Roles of Prokineticin 2 in Subarachnoid Hemorrhage-Induced Early Brain Injury via Regulation of Phenotype Polarization in Astrocytes
- PMID: 32572760
- DOI: 10.1007/s12035-020-01990-7
Previous studies have postulated that neuroinflammation can induce two different types of reactive astrocytes, A1 and A2. A1 astrocytes may be harmful, whereas A2 astrocytes may be protective. Specifically, prokineticin 2 (PK2) has been shown to regulate neuron-astrocyte signaling mechanism by promoting an alternative A2-protective phenotype in astrocytes. This study aimed to examine the role of PK2 in early brain injury (EBI) caused by subarachnoid hemorrhage (SAH). SAH-induced astrocytic activation was confirmed by Western blotting. We confirmed C3 and PTX3 as appropriate reactivity markers for discriminating A1 and A2 astrocytes, respectively. We also observed SAH-induced astrocytic activation in SAH patients. The increase of PK2 in neurons after SAH in both humans and rats suggested a possible relationship between PK2 and SAH pathology. PK2 knockdown promoted an A1 astrocytic phenotype with upregulation of neurodegenerative indicators, while intravascular injection of recombinant PK2 (rPK2) promoted A2 astrocytic phenotype and reduced SAH-induced neuronal injury and behavioral dysfunction. Finally, we identified that tumor necrosis factor alpha (TNF-α) was sufficient to elevate the protein level of PK2 in neurons and enhance astrocytic activation in vitro. Moreover, rPK2 selectively promoted astrocytic polarization to an A2 phenotype under a TNF-α stimulus and induced phosphorylation of signal transducer and activator of transcription 3 (STAT3), suggesting that SAH-induced increases in PK2 may function as an endogenous mechanism for self-repair. Collectively, our findings support that enhancing PK2 expression or administration of rPK2 may induce a selective modulation of astrocytic polarization to a protective phenotype following SAH-like stimuli.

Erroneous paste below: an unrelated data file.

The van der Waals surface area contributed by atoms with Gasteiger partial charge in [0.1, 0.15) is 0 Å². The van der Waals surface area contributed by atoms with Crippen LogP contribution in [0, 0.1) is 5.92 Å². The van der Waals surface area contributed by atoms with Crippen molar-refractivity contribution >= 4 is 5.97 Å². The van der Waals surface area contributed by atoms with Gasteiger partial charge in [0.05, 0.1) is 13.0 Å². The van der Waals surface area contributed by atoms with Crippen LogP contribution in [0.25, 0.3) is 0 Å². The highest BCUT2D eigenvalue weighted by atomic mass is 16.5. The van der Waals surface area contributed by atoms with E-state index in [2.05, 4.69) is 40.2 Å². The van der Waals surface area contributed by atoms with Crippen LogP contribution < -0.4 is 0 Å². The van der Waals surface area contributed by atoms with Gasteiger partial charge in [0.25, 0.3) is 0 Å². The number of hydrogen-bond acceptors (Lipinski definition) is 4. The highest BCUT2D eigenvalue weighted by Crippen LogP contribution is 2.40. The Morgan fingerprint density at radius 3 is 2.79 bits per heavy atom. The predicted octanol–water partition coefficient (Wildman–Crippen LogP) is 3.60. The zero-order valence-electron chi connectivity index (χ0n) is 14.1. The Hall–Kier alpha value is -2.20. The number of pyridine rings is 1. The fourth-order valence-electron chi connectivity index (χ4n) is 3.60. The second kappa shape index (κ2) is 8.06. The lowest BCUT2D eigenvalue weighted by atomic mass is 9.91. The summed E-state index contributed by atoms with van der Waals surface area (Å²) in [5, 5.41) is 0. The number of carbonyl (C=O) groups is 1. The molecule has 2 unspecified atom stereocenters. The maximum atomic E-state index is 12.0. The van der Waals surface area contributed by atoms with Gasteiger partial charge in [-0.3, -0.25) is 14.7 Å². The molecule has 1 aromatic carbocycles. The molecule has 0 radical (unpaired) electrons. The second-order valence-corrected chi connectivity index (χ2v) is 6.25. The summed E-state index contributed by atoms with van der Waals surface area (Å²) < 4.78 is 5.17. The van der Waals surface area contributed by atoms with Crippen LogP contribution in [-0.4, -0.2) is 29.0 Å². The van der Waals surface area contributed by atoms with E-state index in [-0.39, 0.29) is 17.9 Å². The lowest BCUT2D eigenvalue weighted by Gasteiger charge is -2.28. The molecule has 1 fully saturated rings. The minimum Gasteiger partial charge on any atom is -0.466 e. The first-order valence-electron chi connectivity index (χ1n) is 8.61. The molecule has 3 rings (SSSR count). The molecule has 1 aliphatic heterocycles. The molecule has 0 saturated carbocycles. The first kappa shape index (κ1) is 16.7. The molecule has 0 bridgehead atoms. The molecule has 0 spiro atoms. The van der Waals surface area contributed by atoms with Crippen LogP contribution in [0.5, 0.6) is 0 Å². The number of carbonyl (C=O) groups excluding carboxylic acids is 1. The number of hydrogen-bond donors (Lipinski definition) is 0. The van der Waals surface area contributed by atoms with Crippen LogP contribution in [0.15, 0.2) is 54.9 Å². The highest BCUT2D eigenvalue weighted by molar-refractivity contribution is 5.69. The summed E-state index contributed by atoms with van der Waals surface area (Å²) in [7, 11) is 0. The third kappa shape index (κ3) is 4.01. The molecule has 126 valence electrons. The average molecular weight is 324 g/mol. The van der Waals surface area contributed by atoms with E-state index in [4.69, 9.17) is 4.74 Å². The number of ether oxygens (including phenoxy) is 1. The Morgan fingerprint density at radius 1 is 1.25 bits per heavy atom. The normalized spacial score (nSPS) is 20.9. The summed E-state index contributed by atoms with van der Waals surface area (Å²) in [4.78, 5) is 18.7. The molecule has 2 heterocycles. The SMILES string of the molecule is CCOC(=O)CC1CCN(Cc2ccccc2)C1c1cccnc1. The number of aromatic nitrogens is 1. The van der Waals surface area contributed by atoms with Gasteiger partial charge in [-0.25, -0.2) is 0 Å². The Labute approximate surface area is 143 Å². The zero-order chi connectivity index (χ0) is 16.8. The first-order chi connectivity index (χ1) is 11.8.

Keywords: Astrocytes; Early brain injury; Phenotype polarization; Prokineticin 2; Subarachnoid hemorrhage.